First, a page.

Entrenched Corruption Undercuts Democratic Development in Transitional Countries | Freedom House

Entrenched Corruption Undercuts Democratic Development in Transitional Countries

Washington, D.C., and Nairobi, Kenya

A new study finds that entrenched corruption remains a principal obstacle to democracy in transitional countries throughout the world.  The study, Countries at the Crossroads 2006, was issued by Freedom House today. 

The study examines the state of governance in 30 countries in which democratic institutions remain fragile or which are ruled by authoritarian governments. Countries at the Crossroads measures four areas of governance: accountability and public voice; civil liberties; rule of law; and anticorruption and transparency. In almost every country included in the survey, the lowest scores were recorded for corruption and a lack of transparency. The study further noted that since 2004, when this group of countries was last evaluated, a lack of progress or, in many cases, an outright decline in performance on combating corruption was evident.  The poor corruption performance held across geographical regions and governing systems.    

"This study clearly shows that corruption is a pervasive problem throughout the world and a major obstacle to the strengthening of democratic institutions," said Freedom House Executive Director Jennifer Windsor. "The report is telling us that those who support democracy must continue to search for policy solutions that can increase transparency and hold governments genuinely accountable," she added.

Zimbabwe, Azerbaijan, Yemen, Kazakhstan and Bahrain were the five weakest performers on the anticorruption measure.  Zimbabwe was the worst performer of all 30 countries in this category. The Zimbabwe report observes that "the primary interest of the Mugabe government is to retain power through a system of patronage that includes access to both state and private assets. The ruling ZANU-PF party owns a wide range of businesses, allowing party elites to profit personally."

The report found that countries such as South Africa and Kenya, which have relatively sound performance in terms of accountability and public voice, nevertheless posted low scores for corruption.

Even in states where reform opportunities have emerged, the challenges of implementation have been daunting.  In Ukraine, for instance, the report finds that the exposure of corrupt institutions that followed the Orange Revolution "was not accompanied by a change in the structural incentives for politicians and civil servants to blur the line between private and public interests."

"These reports illustrate that sound democratic institutions do not emerge spontaneously after credible elections," said Sanja Tatic, managing editor of Countries at the Crossroads. "Even most reform-oriented governments find it extremely challenging to root out corruption and transform key state institutions," she added.

The report's anti-corruption and transparency section analyzes a government's performance in fighting corruption by evaluating the existence of laws and standards to prevent and combat corrupt practices, investigating the enforcement of such measures, and examining overall governmental transparency.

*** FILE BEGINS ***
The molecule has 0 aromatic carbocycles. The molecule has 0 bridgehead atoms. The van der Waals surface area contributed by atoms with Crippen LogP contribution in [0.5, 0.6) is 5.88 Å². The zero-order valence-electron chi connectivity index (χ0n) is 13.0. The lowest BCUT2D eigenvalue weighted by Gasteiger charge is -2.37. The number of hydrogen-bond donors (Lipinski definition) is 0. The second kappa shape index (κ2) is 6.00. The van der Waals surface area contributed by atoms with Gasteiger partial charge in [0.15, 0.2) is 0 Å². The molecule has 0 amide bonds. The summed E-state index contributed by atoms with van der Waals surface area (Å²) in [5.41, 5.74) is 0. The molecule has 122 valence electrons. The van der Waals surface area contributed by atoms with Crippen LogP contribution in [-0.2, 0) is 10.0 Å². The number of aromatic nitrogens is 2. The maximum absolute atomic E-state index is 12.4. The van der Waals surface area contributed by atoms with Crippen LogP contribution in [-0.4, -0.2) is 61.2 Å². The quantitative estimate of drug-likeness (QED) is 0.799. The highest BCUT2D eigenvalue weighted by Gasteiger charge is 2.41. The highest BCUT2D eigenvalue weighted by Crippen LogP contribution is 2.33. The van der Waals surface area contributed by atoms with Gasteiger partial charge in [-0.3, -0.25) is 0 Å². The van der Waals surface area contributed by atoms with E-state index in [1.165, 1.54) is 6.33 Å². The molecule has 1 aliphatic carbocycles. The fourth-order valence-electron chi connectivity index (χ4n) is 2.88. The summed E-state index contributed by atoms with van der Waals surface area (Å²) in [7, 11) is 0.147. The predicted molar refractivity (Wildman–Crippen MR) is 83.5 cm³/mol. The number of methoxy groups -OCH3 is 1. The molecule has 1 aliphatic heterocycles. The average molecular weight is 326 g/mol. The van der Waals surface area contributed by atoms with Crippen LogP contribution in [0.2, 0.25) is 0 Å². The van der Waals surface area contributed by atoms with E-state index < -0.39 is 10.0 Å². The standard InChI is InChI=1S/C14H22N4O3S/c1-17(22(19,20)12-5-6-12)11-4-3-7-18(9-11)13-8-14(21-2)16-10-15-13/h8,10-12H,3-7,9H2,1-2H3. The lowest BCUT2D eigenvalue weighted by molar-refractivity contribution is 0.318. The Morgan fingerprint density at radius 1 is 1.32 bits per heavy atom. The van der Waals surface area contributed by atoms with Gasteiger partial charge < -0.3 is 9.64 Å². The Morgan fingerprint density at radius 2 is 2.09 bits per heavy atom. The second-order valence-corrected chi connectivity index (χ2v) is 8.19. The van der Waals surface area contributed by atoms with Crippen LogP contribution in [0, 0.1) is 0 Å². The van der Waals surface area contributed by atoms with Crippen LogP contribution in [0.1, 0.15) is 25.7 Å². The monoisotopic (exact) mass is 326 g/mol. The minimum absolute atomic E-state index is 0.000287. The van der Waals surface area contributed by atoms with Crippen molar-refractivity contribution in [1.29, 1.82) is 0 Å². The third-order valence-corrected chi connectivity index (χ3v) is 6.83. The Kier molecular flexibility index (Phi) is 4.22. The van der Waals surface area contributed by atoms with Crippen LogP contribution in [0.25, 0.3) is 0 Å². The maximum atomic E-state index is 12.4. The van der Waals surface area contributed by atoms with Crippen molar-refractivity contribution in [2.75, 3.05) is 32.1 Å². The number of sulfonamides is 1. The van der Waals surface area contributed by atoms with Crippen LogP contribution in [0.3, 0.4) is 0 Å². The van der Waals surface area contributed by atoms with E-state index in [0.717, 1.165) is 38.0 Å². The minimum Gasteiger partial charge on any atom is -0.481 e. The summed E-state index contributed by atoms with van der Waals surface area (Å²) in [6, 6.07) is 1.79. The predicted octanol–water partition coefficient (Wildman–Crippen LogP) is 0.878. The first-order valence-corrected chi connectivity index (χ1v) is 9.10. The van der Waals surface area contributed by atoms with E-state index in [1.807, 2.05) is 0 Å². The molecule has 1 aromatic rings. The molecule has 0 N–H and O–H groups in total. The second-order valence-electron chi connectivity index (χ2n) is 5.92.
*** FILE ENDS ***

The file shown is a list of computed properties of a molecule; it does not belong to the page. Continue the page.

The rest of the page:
The study also noted increased constraints on press freedom in some countries where corruption is most rampant. A properly functioning press plays a vital role in increasing public access to government activities, exposing corruption and airing debates about how it can be best addressed.

"The news media are a prime target of corrupt regimes, which seek to keep their activities hidden in the shadows," said Christopher Walker, Director of Studies at Freedom House and co-editor of Countries at the Crossroads.

The survey presented a number of other significant findings:

  • Respect for the rule of law has dramatically declined across the survey since 2004, with decreased scores in nearly half of the countries examined.
  • Torture in police custody remains the most pressing human rights problem in more than half of the countries examined.
  • Countries that have achieved particular improvement in the past two years include Kyrgyzstan, Georgia, Morocco and Ukraine. Those that have declined the most are Nepal, Zimbabwe and Nigeria.
  • In nearly two-thirds of the reports, experts' recommendations emphasize a need to balance the political playing field, especially in the context of election campaigns, where incumbents often dominate and prevent the press from providing useful information to the public. 

Countries at the Crossroads is an annual report that provides detailed written analysis and comparative statistics, as well as recommendations presenting suggestions for policy action, on two sets of thirty states. Each set is evaluated every two years. This year's report examines Armenia, Azerbaijan, Bahrain, Cambodia, East Timor, Jordan, Morocco, Nicaragua, Nepal, Nigeria, Georgia, Guatemala, Guyana, Indonesia, Kazakhstan, Kenya, Kyrgyzstan, Malawi, Malaysia, Pakistan, Yemen, Ukraine, Sierra Leone, South Africa, Sri Lanka, Tanzania, Uganda, Venezuela, Vietnam and Zimbabwe.

The findings are available in essay form as well as in a package of charts and graphs, and country narratives are available online.

Freedom House, an independent private organization supporting the expansion of freedom throughout the world, has been monitoring the state of political rights and civil liberties around the globe since 1972.

Freedom House is an independent watchdog organization that supports democratic change, monitors the status of freedom around the world, and advocates for democracy and human rights.

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